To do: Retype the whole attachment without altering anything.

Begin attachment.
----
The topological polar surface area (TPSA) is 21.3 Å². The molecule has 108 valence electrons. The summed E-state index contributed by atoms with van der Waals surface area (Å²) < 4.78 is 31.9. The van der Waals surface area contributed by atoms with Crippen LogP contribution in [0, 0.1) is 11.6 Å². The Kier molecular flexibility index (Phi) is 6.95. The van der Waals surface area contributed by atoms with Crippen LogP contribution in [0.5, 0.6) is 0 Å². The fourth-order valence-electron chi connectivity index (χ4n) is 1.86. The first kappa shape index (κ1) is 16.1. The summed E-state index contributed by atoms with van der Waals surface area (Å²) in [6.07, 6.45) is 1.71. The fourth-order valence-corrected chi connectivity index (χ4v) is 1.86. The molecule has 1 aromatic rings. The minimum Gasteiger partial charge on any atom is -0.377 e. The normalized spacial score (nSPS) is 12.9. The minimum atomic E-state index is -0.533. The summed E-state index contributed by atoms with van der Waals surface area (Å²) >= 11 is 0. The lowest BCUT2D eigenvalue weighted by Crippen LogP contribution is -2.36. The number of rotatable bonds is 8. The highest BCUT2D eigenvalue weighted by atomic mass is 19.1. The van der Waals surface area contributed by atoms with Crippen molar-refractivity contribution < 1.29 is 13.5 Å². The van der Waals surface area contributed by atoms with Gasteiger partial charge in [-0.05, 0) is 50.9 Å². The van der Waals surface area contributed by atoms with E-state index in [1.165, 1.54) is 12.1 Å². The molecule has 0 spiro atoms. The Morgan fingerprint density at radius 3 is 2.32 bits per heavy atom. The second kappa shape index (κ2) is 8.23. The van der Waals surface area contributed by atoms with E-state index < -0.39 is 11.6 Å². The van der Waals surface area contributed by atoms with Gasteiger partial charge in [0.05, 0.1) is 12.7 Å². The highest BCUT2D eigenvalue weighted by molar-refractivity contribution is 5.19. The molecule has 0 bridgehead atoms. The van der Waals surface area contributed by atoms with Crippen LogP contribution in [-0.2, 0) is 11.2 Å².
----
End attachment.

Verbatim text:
The topological polar surface area (TPSA) is 21.3 Å². The molecule has 108 valence electrons. The summed E-state index contributed by atoms with van der Waals surface area (Å²) < 4.78 is 31.9. The van der Waals surface area contributed by atoms with Crippen LogP contribution in [0, 0.1) is 11.6 Å². The Kier molecular flexibility index (Phi) is 6.95. The van der Waals surface area contributed by atoms with Crippen LogP contribution in [0.5, 0.6) is 0 Å². The fourth-order valence-electron chi connectivity index (χ4n) is 1.86. The first kappa shape index (κ1) is 16.1. The summed E-state index contributed by atoms with van der Waals surface area (Å²) in [6.07, 6.45) is 1.71. The fourth-order valence-corrected chi connectivity index (χ4v) is 1.86. The molecule has 1 aromatic rings. The minimum Gasteiger partial charge on any atom is -0.377 e. The normalized spacial score (nSPS) is 12.9. The minimum atomic E-state index is -0.533. The summed E-state index contributed by atoms with van der Waals surface area (Å²) >= 11 is 0. The lowest BCUT2D eigenvalue weighted by Crippen LogP contribution is -2.36. The number of rotatable bonds is 8. The highest BCUT2D eigenvalue weighted by atomic mass is 19.1. The van der Waals surface area contributed by atoms with Crippen molar-refractivity contribution < 1.29 is 13.5 Å². The van der Waals surface area contributed by atoms with Gasteiger partial charge in [-0.05, 0) is 50.9 Å². The van der Waals surface area contributed by atoms with E-state index in [1.165, 1.54) is 12.1 Å². The molecule has 0 spiro atoms. The Morgan fingerprint density at radius 3 is 2.32 bits per heavy atom. The second kappa shape index (κ2) is 8.23. The van der Waals surface area contributed by atoms with E-state index < -0.39 is 11.6 Å². The van der Waals surface area contributed by atoms with Gasteiger partial charge in [0.05, 0.1) is 12.7 Å². The highest BCUT2D eigenvalue weighted by molar-refractivity contribution is 5.19. The molecule has 0 bridgehead atoms. The van der Waals surface area contributed by atoms with Crippen LogP contribution in [-0.2, 0) is 11.2 Å².